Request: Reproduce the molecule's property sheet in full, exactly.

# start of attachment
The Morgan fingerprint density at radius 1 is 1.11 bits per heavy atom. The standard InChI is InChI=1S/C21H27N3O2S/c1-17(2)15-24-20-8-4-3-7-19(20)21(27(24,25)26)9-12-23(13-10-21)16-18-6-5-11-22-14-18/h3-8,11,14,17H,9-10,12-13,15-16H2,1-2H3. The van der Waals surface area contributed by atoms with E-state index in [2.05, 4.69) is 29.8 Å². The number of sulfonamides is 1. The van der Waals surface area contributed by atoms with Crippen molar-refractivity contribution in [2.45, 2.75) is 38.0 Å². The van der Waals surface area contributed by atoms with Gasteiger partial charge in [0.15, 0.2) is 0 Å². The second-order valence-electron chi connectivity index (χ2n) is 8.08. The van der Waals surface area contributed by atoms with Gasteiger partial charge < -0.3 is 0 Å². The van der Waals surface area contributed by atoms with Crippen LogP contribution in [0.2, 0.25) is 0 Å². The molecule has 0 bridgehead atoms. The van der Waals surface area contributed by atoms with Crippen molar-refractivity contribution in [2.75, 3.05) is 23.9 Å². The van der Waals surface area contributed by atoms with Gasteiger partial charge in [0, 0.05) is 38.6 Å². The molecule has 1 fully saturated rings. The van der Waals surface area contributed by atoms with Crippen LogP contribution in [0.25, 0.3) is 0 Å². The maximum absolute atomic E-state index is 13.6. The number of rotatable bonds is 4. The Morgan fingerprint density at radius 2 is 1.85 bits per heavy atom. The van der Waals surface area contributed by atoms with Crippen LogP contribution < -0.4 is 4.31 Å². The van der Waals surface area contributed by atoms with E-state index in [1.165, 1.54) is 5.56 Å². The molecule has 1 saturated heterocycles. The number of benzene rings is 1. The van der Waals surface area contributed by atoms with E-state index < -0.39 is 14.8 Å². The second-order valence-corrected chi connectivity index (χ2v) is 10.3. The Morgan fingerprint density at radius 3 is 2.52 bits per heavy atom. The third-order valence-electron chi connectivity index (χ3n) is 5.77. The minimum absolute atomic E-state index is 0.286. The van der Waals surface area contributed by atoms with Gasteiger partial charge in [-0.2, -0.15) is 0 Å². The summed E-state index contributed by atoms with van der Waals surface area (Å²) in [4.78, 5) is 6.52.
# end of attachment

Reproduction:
The Morgan fingerprint density at radius 1 is 1.11 bits per heavy atom. The standard InChI is InChI=1S/C21H27N3O2S/c1-17(2)15-24-20-8-4-3-7-19(20)21(27(24,25)26)9-12-23(13-10-21)16-18-6-5-11-22-14-18/h3-8,11,14,17H,9-10,12-13,15-16H2,1-2H3. The van der Waals surface area contributed by atoms with E-state index in [2.05, 4.69) is 29.8 Å². The number of sulfonamides is 1. The van der Waals surface area contributed by atoms with Crippen molar-refractivity contribution in [2.45, 2.75) is 38.0 Å². The van der Waals surface area contributed by atoms with Gasteiger partial charge in [0.15, 0.2) is 0 Å². The second-order valence-electron chi connectivity index (χ2n) is 8.08. The van der Waals surface area contributed by atoms with Gasteiger partial charge < -0.3 is 0 Å². The van der Waals surface area contributed by atoms with Crippen LogP contribution in [0.2, 0.25) is 0 Å². The molecule has 0 bridgehead atoms. The van der Waals surface area contributed by atoms with Crippen molar-refractivity contribution in [2.75, 3.05) is 23.9 Å². The van der Waals surface area contributed by atoms with Gasteiger partial charge in [0, 0.05) is 38.6 Å². The molecule has 1 fully saturated rings. The van der Waals surface area contributed by atoms with Crippen LogP contribution in [0.25, 0.3) is 0 Å². The maximum absolute atomic E-state index is 13.6. The number of rotatable bonds is 4. The Morgan fingerprint density at radius 2 is 1.85 bits per heavy atom. The van der Waals surface area contributed by atoms with Crippen LogP contribution < -0.4 is 4.31 Å². The van der Waals surface area contributed by atoms with E-state index in [1.165, 1.54) is 5.56 Å². The molecule has 1 saturated heterocycles. The number of benzene rings is 1. The van der Waals surface area contributed by atoms with E-state index < -0.39 is 14.8 Å². The second-order valence-corrected chi connectivity index (χ2v) is 10.3. The Morgan fingerprint density at radius 3 is 2.52 bits per heavy atom. The third-order valence-electron chi connectivity index (χ3n) is 5.77. The minimum absolute atomic E-state index is 0.286. The van der Waals surface area contributed by atoms with Gasteiger partial charge in [-0.2, -0.15) is 0 Å². The summed E-state index contributed by atoms with van der Waals surface area (Å²) in [4.78, 5) is 6.52.